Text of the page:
Nationality and identity

Along with identification with various other kinds of tribes–family, political party/wing, religion, etc.–identification with nationality (or state, city, local community) is also relevant to the ethnocentric “us” of the amber stage (SD blue, correlate). Often our discussions of amber/blue focus largely on mythic religion or on the regressive tribalism of green-consciousness.

Given that there are people in the IL community from different continents and countries; and given that nationalism itself is on the surge in the world–some countries taking a step up on the rainbow, others a slide back–I thought our personal identifications (or lacks thereof) with nationality might be an interesting topic to explore. (And also might shed light on nationalism period; the film clip from the movie “Casablanca” in the Growing Up: A Guided Tour topic is a great example of healthy nationalism, btw.)

Hearing KW speak on a couple of occasions in recent months about whether it’s possible for someone to go from identification with being, say, a Texan (“whatever that is”) to being a globalist, without at least passing through identification with nation, reminded me of my attempts in the past to do just that. I had a bit of an allergy, was more identified with the state and local community I lived in, and with the entire world, than I was with nation. I had to backtrack.

While my personal investigation/story around this subject would fill a book, covering as it does a good part of my lifetime, the very intentional, conscious work only took about a decade :slightly_smiling_face: and was really quite meaningful and interesting (to me anyway). The process had a very definite beginning–I had moved to a 5-acre property on which the previous owners had planted one of the tallest flagpoles and one of the largest U.S. flags I had ever seen. I had to look at it every day and it made me uncomfortable (hint, hint: shadow material), which of course aroused my curiosity, so the work began. The process of “owning” my national identity also had a very definite ending, again involving the flag, or rather what seemed like a zillion of them on one Flag Day in June. (U.S. national symbols, as well as images/symbols from Native America, played an important part throughout my investigation, appearing in dreams and visions, as well as ordinary waking consciousness.) Rather than feeling any of the old discomfort, I felt, not really any pride per se, but a simple gratefulness for being a U.S. of A-an.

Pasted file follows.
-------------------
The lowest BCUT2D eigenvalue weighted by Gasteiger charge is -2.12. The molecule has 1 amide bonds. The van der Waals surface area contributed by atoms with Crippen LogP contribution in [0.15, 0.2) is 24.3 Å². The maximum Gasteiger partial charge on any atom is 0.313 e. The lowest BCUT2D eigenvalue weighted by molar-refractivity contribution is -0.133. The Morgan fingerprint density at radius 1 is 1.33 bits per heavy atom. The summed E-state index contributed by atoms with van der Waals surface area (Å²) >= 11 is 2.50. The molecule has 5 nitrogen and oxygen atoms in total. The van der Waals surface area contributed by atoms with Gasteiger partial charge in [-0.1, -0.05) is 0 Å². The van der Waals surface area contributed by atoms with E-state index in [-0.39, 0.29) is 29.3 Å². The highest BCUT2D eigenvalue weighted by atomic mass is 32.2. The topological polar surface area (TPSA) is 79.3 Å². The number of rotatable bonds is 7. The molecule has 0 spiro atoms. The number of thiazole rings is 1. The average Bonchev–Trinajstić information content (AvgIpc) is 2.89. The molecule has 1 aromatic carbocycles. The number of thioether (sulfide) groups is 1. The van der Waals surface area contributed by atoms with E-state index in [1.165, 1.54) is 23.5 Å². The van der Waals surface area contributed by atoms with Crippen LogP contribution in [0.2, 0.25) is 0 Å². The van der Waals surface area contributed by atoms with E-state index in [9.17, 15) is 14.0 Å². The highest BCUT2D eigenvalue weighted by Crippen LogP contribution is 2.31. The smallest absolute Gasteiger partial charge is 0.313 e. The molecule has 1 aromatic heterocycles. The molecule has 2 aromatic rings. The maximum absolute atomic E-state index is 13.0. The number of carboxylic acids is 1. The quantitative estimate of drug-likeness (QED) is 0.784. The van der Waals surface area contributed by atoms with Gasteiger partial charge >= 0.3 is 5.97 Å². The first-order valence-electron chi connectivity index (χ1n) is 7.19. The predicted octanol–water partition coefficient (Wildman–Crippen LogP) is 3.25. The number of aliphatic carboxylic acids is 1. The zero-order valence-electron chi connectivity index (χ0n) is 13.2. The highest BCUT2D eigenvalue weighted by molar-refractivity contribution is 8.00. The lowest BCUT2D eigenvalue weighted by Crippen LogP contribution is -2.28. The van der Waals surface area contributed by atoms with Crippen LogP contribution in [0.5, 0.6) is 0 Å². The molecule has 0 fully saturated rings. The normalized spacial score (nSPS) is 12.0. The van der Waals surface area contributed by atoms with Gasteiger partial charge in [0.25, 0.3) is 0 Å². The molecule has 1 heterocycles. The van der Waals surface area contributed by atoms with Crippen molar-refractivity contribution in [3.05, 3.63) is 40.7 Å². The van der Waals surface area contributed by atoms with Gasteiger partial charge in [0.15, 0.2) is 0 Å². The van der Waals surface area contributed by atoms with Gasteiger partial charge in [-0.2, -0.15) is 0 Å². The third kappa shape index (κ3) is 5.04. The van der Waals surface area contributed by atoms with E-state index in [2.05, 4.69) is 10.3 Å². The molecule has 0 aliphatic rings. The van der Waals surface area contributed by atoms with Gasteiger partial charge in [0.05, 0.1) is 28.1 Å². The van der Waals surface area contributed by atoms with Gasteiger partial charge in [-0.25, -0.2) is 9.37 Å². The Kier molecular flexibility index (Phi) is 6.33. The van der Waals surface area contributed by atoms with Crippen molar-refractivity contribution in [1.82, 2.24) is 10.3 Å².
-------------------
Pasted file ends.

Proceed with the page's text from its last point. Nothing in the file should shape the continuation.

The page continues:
While there were many salient aspects of my work, perhaps most significant was investigating and working with issues of pride and shame, as well as shadow, in both my own person and in the collective.

So what say you, IL community, got stories of your own?